It is unavoidable – processing colour images using some types of algorithms may cause subtle changes in the colour of an image which affect its aesthetic value. We have seen this in certain forms of the unsharp masking parameters used in ImageJ. How do we avoid this? One way is to create a more complicated algorithm, but the reality is that without knowing exactly how a pixel contributes to an object that’s basically impossible. Another way, which is way more convenient is to use a separable colour space. RGB is not separable – the red, green and blue components must work together to form an image. Modify one of these components, and it will have an affect on the rest of them. However if we use a colour space such as HSV (Hue-Saturation-Value), HSB (Hue-Saturation-Brightness) or CIELab, we can avoid colour shifts altogether. This is because these colour spaces separate luminance from colour information, therefore image sharpening can be performed on the luminance layer only – something known as luminance sharpening.
Luminance, brightness, or intensity can be thought of as the “structural” information in the image. For example first we convert an image from RGB to HSB, then process only the brightness layer of the HSB image. Then convert back to RGB. For example, below are two original regions extracted from an image, both containing differing levels of blur.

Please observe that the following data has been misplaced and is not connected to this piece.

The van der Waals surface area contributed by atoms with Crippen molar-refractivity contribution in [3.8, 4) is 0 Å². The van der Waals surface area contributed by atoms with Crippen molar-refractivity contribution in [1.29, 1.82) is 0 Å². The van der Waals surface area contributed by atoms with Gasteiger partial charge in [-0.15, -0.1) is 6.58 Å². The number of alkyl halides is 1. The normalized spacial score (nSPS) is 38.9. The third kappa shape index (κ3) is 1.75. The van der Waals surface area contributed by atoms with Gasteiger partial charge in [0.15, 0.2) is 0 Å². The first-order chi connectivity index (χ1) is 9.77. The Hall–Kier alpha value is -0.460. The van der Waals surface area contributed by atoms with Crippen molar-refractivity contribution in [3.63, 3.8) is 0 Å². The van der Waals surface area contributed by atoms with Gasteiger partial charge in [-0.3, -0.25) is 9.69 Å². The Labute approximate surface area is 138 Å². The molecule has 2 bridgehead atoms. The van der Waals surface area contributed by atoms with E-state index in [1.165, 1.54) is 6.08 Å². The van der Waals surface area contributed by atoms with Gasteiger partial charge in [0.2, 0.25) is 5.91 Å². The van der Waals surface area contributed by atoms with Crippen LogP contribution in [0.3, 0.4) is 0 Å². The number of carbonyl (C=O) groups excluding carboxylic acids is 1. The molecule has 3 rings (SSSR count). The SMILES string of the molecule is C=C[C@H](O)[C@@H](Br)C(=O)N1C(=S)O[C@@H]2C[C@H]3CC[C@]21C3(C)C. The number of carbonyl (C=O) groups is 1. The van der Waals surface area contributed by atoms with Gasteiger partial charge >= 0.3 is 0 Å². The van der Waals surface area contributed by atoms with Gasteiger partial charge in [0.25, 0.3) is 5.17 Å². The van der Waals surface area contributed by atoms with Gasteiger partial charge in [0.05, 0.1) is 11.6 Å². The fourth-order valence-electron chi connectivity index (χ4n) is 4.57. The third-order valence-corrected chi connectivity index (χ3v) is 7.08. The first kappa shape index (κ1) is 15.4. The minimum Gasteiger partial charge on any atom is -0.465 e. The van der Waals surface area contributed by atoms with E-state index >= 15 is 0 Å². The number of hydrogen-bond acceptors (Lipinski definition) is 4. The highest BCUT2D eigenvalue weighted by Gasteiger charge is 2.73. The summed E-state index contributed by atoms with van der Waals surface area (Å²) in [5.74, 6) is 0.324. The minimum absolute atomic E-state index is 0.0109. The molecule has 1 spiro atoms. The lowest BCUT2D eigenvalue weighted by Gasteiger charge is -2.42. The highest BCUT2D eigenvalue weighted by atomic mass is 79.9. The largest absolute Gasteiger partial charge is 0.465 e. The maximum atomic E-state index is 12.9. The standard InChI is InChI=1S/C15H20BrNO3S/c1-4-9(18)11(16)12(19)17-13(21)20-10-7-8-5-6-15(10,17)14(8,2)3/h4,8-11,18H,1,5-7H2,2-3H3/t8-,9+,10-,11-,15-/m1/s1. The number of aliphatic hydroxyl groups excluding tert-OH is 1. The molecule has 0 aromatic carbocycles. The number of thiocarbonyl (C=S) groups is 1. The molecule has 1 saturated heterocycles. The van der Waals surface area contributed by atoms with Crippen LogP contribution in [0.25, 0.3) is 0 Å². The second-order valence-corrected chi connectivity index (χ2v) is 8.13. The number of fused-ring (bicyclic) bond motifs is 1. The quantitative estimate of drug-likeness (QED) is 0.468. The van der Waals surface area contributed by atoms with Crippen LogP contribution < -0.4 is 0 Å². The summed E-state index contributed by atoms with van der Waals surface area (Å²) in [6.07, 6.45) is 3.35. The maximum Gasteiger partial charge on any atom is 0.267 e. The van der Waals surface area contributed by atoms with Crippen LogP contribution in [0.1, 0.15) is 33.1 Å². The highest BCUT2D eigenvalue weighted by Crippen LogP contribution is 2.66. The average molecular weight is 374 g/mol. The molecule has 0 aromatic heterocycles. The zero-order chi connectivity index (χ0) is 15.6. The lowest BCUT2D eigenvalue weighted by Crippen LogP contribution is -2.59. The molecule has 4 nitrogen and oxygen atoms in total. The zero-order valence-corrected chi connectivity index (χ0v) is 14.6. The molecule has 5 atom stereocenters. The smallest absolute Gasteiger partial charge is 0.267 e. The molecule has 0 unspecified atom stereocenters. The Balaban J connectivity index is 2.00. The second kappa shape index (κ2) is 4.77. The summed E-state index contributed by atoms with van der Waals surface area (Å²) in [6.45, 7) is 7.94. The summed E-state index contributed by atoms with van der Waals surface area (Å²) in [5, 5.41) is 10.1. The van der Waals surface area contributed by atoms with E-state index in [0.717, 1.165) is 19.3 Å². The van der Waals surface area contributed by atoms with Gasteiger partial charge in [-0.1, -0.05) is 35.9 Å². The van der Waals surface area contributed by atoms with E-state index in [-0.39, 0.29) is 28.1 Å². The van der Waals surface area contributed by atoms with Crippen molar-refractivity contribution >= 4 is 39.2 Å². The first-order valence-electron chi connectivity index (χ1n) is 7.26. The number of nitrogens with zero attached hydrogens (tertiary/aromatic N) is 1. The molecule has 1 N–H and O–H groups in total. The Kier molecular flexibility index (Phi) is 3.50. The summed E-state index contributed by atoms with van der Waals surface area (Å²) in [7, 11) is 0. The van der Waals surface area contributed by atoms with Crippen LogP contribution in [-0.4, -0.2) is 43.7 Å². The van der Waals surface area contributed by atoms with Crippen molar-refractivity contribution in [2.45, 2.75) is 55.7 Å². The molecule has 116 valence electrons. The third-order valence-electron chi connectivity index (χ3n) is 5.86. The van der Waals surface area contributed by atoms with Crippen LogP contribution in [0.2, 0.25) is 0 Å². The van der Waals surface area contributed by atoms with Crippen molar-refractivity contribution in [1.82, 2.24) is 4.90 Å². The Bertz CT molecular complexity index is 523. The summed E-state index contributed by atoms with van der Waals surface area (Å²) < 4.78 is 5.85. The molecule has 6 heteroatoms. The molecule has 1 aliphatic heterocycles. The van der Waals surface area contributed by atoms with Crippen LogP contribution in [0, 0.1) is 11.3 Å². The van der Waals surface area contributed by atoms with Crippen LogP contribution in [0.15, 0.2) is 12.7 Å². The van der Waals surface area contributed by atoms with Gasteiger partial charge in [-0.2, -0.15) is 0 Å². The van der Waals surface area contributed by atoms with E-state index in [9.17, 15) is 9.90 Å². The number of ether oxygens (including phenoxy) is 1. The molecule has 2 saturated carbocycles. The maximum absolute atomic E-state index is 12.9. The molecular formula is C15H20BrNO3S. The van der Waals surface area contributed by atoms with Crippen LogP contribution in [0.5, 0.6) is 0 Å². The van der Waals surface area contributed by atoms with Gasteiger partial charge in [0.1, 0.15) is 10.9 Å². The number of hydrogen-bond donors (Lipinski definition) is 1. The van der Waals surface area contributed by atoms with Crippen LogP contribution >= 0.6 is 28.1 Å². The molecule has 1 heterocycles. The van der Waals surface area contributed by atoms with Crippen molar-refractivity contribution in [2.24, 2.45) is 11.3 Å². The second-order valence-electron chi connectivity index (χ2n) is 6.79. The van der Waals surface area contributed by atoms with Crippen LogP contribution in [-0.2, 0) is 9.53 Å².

Here is the RGB processed image (UM, radius=10, mask weight=0.5):
Note the subtle changes in colour in the region surrounding the letters? Almost a halo-type effect. This sort of colour shift should be avoided. Now below is the HSB processed image using the same parameters applied to only the brightness layer:
Notice that there are acuity improvements in both images, however it is more apparent in the right half, “rent K”. The black objects in the left half, have had their contrast improved, i.e. the black got blacker against the yellow background, and hence their acuity has been marginally enhanced. Neither suffers from colour shifts.